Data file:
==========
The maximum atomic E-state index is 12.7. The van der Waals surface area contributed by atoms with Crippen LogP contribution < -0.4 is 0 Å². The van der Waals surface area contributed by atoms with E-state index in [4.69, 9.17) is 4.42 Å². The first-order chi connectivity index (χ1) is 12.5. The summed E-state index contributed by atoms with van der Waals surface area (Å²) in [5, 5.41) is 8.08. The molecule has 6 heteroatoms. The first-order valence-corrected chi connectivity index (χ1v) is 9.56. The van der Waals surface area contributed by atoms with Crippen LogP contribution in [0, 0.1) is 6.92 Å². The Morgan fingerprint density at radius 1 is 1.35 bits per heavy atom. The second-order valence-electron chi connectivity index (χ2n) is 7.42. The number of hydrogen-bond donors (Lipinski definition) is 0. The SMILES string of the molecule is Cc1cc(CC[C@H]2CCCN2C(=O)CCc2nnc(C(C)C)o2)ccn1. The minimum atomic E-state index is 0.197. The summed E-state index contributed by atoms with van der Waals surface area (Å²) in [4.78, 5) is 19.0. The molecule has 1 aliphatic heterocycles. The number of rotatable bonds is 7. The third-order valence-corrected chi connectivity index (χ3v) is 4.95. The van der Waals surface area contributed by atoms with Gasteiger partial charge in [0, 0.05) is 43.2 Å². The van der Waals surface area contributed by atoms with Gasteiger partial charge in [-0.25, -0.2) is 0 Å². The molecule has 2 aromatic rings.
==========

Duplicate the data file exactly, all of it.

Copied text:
The maximum atomic E-state index is 12.7. The van der Waals surface area contributed by atoms with Crippen LogP contribution < -0.4 is 0 Å². The van der Waals surface area contributed by atoms with E-state index in [4.69, 9.17) is 4.42 Å². The first-order chi connectivity index (χ1) is 12.5. The summed E-state index contributed by atoms with van der Waals surface area (Å²) in [5, 5.41) is 8.08. The molecule has 6 heteroatoms. The first-order valence-corrected chi connectivity index (χ1v) is 9.56. The van der Waals surface area contributed by atoms with Crippen LogP contribution in [0, 0.1) is 6.92 Å². The Morgan fingerprint density at radius 1 is 1.35 bits per heavy atom. The second-order valence-electron chi connectivity index (χ2n) is 7.42. The number of hydrogen-bond donors (Lipinski definition) is 0. The SMILES string of the molecule is Cc1cc(CC[C@H]2CCCN2C(=O)CCc2nnc(C(C)C)o2)ccn1. The minimum atomic E-state index is 0.197. The summed E-state index contributed by atoms with van der Waals surface area (Å²) in [4.78, 5) is 19.0. The molecule has 1 aliphatic heterocycles. The number of rotatable bonds is 7. The third-order valence-corrected chi connectivity index (χ3v) is 4.95. The van der Waals surface area contributed by atoms with Gasteiger partial charge in [0, 0.05) is 43.2 Å². The van der Waals surface area contributed by atoms with Gasteiger partial charge in [-0.25, -0.2) is 0 Å². The molecule has 2 aromatic rings.